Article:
NEW SEX.

Gay Times Magazine - - New Sex - Words Juno Roche

The last time I had any words in Gay Times, it was a clas­si­fied ad placed with my dear de­parted friend, ad­ver­tis­ing that we were both avail­able for hire for mas­sage ser­vices. Truth­fully, trad­ing stan­dards should re­ally have pulled the ad. We were the lazi­est masseurs ever and would re­ally only coun­te­nance jobs if there was noth­ing bet­ter to do. We were, ef­fec­tively, sub­sis­tence work­ers. Both of us knew we were trans and nei­ther of us re­ally en­joyed sex at the time, so flo©ing mas­sage on the side seemed like it should be easy. It wasn't. We ended up very poor, on drugs, danc­ing at Kinky Ger­linky and soon af­ter, my dear friend died of an over­dose. I miss them and I'm still the lazi­est masseuse in town.

Fast for­ward twenty-five years and here I am writ­ing about sex in Gay Times - sex which still con­fuses me as much as it ever did when I pre­sented as gay but was, in fact, a wo­man in the body of a gay man. Back then, my part­ners al­ways told me it was hard to be faith­ful to me but they didn't know why. I did. I never wanted my pe­nis and I never wanted any­one to touch it, so I was a strangely un­ful­fill­ing prospect: a per­son who pre­sented as gay, wanted to be loved, said they loved sex with men, could com­mit and do Christ­mas with gusto, but who would spend their whole time hid­ing the parts of their body that were male. Love me but don't touch me there.

Re­la­tion­ships were tough, no mat­ter how many baubles were hang­ing on my tree. Sex was phys­i­cally com­pli­cated and emo­tion­ally com­plex; I could do ev­ery­thing that in­volved a body part that wasn't gen­dered. I imag­ined that if only I had a vagina, my whole life would make log­i­cal, sex­ual and maybe even spir­i­tual sense.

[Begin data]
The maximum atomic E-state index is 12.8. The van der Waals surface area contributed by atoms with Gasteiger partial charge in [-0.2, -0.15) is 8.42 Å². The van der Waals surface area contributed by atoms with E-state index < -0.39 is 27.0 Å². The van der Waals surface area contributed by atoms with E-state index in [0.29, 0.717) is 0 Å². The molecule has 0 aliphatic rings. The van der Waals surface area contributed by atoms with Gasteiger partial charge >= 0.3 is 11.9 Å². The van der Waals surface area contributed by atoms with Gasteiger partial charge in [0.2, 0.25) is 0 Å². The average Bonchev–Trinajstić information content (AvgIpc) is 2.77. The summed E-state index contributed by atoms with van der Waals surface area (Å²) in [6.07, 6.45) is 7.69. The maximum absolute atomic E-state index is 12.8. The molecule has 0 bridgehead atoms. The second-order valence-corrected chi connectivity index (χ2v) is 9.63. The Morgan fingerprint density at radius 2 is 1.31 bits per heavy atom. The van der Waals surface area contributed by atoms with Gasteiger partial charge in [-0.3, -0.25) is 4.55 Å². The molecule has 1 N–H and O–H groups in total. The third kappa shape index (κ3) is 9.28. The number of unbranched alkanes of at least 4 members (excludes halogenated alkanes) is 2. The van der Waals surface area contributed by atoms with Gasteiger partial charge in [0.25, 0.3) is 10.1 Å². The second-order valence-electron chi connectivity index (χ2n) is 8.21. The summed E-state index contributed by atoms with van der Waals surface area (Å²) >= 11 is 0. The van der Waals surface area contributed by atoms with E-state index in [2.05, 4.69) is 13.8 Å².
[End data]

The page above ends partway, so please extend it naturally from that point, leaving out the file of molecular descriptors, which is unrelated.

Many years later, I'm happy to re­port that I am the proud owner of a beau­ti­ful pussy. She - with­out doubt - rocks, and nes­tled there be­tween my legs for the past few years, she has been locked and loaded for ac­tion like a newly buzz-cut re­cruit, although in true retro styling, she wears a full 70s mop. But, and this is tough to ad­mit, she hasn't led me to an eas­ier sex­ual place. I think I ex­pected too much of her. Look­ing back, I imag­ined all my gen­der would be lo­cated in my vagina. I ac­cept my naivety in this; I went about this process with a bi­nary mind­set, and trav­el­ling through the dat­ing and sex scene post vagi­nal land­ing, I have found knit­ting and poetry far more ac­ces­si­ble than easy-breezy sex.

A very good look­ing man very re­cently con­tacted me via a dat­ing app (I love the pretence of ro­mance) and asked me if I was “pre- or post-op.” I replied that, “I am post” and there­fore had a beau­ti­ful vagina com­plete with ea­ger lips. “Fan­tas­tic,” he replied, “I'm def­i­nitely straight, so only in­ter­ested in fuck­ing.” “Fab­u­lous,” I replied. We then had a se­ries of those mes­sages: the ones which al­ways ap­pear to up the sex­ual ante, and of­ten em­ploy mild, play­ful kink to in­ten­sify the sex­ual con­tent. A few ex­changes later:

“You must do as I tell you,” he said

“Fine.”

“So, when I tell you,” he con­tin­ued, “to put on a strap-on, you must do it.”

“What hap­pened to fuck­ing me?” I thought. My first re­ac­tion was to block and move on, but then I thought about the courage it had taken him to cre­ate the sce­nario in which he could in­tro­duce his de­sire and I felt - strangely - car­ing to­wards him. He some­how trusted me, as if my be­ing trans had al­lowed him the space to ad­mit to some­thing he couldn’t else­where in his life. Here was a man who wants to be fucked, but has to go on a con­vo­luted jour­ney to ask for it. I re­alised that if my process had opened up pos­si­bil­i­ties and space for me then I should get bet­ter at do­ing that for oth­ers. And he's got a great arse.

For far too long, we've been ashamed to talk openly about our de­sires, which is per­haps linked to our bod­ies be­ing de­scribed as wrong in the first place: born into the wrong body, for ex­am­ple. But, as en­coun­ters and ex­pe­ri­ences like mine show, it's be­gin­ning to feel safe enough to both talk about and cel­e­brate how our lives in­ter­sect and weave on so many dif­fer­ent level: sex­u­ally, spir­i­tu­ally and per­son­ally. Trans lives are mak­ing their way out of the shad­ows. There are spa­ces where trans lives are de­sired and cher­ished.

All the neg­a­tive press and me­dia at­tacks tar­get­ing the trans com­mu­nity make it easy to for­get quite how brave trans folk are and how we are cre­at­ing new spa­ces within other com­mu­ni­ties and cre­at­ing new spa­ces of ex­plo­ration within sex. I just need to re­mem­ber that as spa­ces open up for me that I can open up spa­ces for other peo­ple. Now, where is that man and his strap on?

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